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Is the Northern Neck safe from deadly disease?

Posted on Wednesday, February 6, 2019 at 10:52 am

News stories have been tracking the recent measles outbreak in Washington state that currently stands at 38 cases with two of those patients hospitalized. Another 13 additional cases are still suspected. New York is dealing with a smaller outbreak of 17 cases in an orthodox Jewish community, and three additional states—Hawaii, Georgia, and Oregon—have all reported at least one new case and are watching for any developments.

According to the Centers for Disease Control and Prevention, public health officials declared measles eliminated from the U.S. in 2000, meaning that measles had not been transmitted for 12 months or more. They pointed to vaccination programs as being highly effective in making that happen.

But just a decade later significant outbreaks began occurring. The lowest was in 2012 with 55 cases, the highest occurred in 2014 with 667 cases. Part of what drives these outbreaks is the ease of the spread of measles. The virus is one of the most infectious diseases known to man. It spreads easily from person to person and can live in the air or on surfaces for up to two hours, so an infected person doesn’t even need to be in the room to pass it on to others. Added to that is a long window of opportunity for infection. People are contagious for four days before and four days after rashes appear.

Since measles is no longer endemic (constantly present) in the United States, how are these outbreaks occurring? That leads to the other factor driving outbreaks. The unvaccinated. Americans without the MMR (measles, mumps and rubella) vaccine travel to other countries and bring it back with them, as was the case in 2014 when a mission worker traveled to the Philippines and returned to Ohio where it first spread amongst an unvaccinated Amish community. Another measles epidemic occurred in California the following year when an unvaccinated traveler visited Disneyland.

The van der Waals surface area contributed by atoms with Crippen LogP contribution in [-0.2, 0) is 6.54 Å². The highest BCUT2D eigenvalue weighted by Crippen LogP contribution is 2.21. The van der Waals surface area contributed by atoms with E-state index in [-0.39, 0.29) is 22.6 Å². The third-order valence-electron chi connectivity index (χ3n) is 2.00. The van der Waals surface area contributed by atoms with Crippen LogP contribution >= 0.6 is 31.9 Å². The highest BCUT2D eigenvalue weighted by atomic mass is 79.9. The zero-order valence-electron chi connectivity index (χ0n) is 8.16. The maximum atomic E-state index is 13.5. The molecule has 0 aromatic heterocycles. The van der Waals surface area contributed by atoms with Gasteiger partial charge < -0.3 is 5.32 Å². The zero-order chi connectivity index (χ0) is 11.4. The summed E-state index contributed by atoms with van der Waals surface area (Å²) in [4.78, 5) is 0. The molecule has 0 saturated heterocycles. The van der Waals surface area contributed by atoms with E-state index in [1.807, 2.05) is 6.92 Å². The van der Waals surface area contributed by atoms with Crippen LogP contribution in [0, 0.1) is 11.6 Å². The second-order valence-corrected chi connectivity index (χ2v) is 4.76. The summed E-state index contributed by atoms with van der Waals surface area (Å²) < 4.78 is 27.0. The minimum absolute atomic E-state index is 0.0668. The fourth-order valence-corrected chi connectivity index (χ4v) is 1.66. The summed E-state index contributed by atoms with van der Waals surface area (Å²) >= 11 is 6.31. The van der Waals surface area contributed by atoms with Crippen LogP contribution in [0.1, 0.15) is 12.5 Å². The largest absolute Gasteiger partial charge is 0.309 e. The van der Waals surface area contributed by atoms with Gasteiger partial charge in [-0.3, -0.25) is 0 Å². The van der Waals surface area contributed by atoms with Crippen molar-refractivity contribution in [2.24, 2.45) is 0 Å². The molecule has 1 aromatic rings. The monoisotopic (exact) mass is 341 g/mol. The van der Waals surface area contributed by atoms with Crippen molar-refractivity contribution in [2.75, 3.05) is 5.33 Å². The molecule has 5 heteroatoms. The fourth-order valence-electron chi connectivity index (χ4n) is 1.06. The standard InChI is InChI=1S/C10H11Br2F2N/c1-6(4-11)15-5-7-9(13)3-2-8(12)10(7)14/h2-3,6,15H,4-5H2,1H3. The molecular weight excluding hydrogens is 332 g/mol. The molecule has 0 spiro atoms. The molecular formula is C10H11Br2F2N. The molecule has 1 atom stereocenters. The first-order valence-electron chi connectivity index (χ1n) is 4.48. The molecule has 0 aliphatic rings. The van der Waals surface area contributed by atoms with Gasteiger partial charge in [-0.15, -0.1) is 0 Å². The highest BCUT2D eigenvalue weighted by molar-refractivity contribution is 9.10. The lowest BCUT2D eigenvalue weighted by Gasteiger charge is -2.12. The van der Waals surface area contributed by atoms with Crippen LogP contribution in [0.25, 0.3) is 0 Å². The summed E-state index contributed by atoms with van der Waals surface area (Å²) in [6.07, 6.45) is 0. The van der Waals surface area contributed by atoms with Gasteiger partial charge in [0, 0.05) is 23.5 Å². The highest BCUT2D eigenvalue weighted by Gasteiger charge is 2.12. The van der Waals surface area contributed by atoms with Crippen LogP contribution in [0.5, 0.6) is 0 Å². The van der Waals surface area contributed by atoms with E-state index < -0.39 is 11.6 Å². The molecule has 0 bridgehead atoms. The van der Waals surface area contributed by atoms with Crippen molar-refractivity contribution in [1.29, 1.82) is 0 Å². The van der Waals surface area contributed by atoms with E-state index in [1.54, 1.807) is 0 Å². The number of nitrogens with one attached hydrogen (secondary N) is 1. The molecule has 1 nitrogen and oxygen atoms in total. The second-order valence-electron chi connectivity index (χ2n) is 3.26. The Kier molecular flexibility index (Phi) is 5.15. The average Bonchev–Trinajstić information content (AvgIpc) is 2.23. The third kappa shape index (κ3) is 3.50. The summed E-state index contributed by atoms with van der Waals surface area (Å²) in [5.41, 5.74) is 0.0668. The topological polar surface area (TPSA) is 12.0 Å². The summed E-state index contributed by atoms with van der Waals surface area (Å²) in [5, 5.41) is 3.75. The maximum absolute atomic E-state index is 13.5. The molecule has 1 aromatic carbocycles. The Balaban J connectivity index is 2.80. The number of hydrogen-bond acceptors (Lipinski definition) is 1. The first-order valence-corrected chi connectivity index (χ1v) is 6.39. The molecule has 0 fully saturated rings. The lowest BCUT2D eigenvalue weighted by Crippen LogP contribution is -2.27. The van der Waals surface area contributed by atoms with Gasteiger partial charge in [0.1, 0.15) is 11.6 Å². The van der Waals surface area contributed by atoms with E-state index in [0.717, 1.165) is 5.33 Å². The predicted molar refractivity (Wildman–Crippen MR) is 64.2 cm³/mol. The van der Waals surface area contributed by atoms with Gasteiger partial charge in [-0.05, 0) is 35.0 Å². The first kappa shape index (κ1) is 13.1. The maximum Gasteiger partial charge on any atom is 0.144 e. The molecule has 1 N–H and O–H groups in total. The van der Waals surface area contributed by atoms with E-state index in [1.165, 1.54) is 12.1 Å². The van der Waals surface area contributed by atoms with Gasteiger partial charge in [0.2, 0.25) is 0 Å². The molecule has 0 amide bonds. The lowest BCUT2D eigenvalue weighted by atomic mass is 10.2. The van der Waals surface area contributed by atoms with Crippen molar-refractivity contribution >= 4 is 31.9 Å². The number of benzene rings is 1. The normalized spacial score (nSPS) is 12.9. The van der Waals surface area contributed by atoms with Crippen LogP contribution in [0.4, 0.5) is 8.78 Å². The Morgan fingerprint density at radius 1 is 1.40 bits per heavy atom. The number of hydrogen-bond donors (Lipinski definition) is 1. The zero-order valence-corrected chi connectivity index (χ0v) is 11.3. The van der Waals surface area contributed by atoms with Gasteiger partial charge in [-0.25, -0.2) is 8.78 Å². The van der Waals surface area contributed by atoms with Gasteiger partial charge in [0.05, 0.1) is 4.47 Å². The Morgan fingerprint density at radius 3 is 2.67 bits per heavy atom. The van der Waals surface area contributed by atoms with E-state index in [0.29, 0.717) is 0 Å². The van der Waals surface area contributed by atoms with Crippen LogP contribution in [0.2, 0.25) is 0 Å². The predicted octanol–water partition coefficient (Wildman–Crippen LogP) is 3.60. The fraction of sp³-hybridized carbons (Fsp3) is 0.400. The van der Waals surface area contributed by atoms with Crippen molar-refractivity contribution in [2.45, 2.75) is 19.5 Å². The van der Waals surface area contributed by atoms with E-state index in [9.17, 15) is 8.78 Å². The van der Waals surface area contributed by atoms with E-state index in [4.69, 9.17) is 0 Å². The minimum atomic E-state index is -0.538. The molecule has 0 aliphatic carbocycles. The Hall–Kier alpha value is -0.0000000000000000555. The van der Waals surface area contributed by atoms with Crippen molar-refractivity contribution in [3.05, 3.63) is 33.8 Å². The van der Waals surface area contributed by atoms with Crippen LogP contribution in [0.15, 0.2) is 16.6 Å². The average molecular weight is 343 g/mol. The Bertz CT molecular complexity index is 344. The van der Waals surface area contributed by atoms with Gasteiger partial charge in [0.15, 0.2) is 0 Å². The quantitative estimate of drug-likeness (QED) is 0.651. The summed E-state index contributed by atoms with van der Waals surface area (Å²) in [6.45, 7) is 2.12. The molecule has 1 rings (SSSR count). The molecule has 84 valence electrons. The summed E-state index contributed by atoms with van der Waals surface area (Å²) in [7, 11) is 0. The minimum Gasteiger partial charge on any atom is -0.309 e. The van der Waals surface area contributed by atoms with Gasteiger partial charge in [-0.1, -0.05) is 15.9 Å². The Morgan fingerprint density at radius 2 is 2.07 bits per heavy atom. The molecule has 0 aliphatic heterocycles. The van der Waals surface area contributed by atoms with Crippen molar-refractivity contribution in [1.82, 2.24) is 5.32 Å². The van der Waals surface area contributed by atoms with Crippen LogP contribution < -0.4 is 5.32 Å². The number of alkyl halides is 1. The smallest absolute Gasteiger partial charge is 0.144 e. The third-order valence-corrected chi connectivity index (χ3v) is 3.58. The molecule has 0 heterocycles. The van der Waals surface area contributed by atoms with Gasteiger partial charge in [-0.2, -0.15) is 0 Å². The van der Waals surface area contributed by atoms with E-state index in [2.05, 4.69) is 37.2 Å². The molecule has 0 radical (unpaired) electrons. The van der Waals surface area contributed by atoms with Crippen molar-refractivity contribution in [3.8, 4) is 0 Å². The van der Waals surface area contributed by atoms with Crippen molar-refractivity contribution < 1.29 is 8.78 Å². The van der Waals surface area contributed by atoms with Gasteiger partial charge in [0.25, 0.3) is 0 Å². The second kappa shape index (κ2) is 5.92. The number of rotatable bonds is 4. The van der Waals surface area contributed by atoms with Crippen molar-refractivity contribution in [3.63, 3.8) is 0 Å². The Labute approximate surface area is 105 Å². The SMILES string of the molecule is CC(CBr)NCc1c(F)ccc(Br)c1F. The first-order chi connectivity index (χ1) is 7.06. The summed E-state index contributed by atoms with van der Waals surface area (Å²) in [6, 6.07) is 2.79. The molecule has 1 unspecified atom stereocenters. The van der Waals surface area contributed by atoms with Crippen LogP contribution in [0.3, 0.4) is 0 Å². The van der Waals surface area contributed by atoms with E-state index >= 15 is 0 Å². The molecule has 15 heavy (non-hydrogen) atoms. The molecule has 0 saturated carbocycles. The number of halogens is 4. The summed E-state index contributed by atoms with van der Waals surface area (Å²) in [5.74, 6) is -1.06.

As alarming as some of the recent numbers are, it pales in comparison to what measles used to be in the United States. Before the vaccine was developed in 1963, there were 4 million cases of measles every year. Of those, typically 48,000 were hospitalized, 4,000 developed encephalitis (brain swelling), and 500 died.

Given the effectiveness of vaccines against a disease with the potential for serious harm and even death, it would seem a pretty straightforward solution. But many a heated conversation has been had regarding the efficacy and safety regarding vaccines, mostly due to the misinformation out there. The CDC has a wealth of information for parents to make educated choices and provide peace of mind.

For the full article, pick up the latest Westmoreland News 2/6/19